It would still be possible to install Windows 11 on older, ‘incompatible’ PCs. However, you do have to fiddle with software.
The latest version of Windows 11 was announced in June and should be released by the end of this year. But for most users, that is not immediately an issue because the operating system immediately comes with very strict hardware requirements.
To run the thing, you’ll need support for TPM 2.0, an eighth-generation Intel Core processor, Zen 2 or newer AMD processor, or a similar system from Qualcomm, UEFI Secure Boot, as well as 4GB of RAM and 64GB of storage. That’s a pretty solid, modern PC. You could have your system checked (and rejected) before with the company’s PC Health Check.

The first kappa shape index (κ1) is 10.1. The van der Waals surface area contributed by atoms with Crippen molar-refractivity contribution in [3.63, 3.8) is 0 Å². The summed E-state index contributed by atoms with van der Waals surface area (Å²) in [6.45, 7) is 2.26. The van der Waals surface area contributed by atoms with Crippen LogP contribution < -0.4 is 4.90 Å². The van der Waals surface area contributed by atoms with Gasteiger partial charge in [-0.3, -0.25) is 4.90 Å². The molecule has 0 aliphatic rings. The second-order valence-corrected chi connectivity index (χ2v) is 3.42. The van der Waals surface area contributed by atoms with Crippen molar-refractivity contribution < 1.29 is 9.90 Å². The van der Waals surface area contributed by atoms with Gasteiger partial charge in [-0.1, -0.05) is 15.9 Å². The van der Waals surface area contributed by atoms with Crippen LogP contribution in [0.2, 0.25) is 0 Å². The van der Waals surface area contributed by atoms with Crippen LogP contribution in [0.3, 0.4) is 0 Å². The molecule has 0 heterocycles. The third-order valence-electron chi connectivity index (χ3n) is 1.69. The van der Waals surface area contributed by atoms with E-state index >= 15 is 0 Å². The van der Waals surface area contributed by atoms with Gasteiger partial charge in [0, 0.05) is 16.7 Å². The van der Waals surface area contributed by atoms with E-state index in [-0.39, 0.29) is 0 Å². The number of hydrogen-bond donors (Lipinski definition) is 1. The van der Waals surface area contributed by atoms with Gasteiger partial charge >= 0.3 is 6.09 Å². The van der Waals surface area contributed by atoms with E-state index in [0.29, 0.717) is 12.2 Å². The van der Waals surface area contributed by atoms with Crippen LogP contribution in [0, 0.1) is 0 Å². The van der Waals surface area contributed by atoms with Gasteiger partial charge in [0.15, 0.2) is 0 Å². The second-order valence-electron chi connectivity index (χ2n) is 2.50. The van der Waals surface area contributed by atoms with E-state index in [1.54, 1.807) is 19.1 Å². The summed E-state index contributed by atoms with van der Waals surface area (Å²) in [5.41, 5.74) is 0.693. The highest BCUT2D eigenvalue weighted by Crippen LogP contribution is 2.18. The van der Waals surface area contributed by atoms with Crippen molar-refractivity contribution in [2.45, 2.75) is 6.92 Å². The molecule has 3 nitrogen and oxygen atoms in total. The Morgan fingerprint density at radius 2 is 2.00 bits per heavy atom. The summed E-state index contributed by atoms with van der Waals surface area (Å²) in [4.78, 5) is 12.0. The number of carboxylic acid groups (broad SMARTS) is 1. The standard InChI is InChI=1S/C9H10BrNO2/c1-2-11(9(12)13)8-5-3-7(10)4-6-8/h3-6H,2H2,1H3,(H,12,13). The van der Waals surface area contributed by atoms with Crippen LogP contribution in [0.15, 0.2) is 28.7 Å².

Those requirements came under some criticism from the company, and they have been adjusted somewhat in the meantime. Among others, the Intel Core X and Xeon W chips and Intel Core i7 were added to the list of supported hardware. But even if you don’t have a compatible PC, you can still run the new operating system, albeit more or less unofficially, The Register writes.
When you install Windows 11 via the Windows Update, it checks the hardware requirements, and that automatic update will not work if your computer does not meet. But that’s not the case when you install the operating system manually from an ISO file or through the Windows Insider or Media Creation Tool program. Those ways neatly skip the hardware check, which should make it possible to install Windows 11 on an older system as well.
It is, of course, not known how smoothly everything will still run. Microsoft itself indicates that the chance of crashes is greater, and it is also questionable whether you will receive all patches and updates correctly.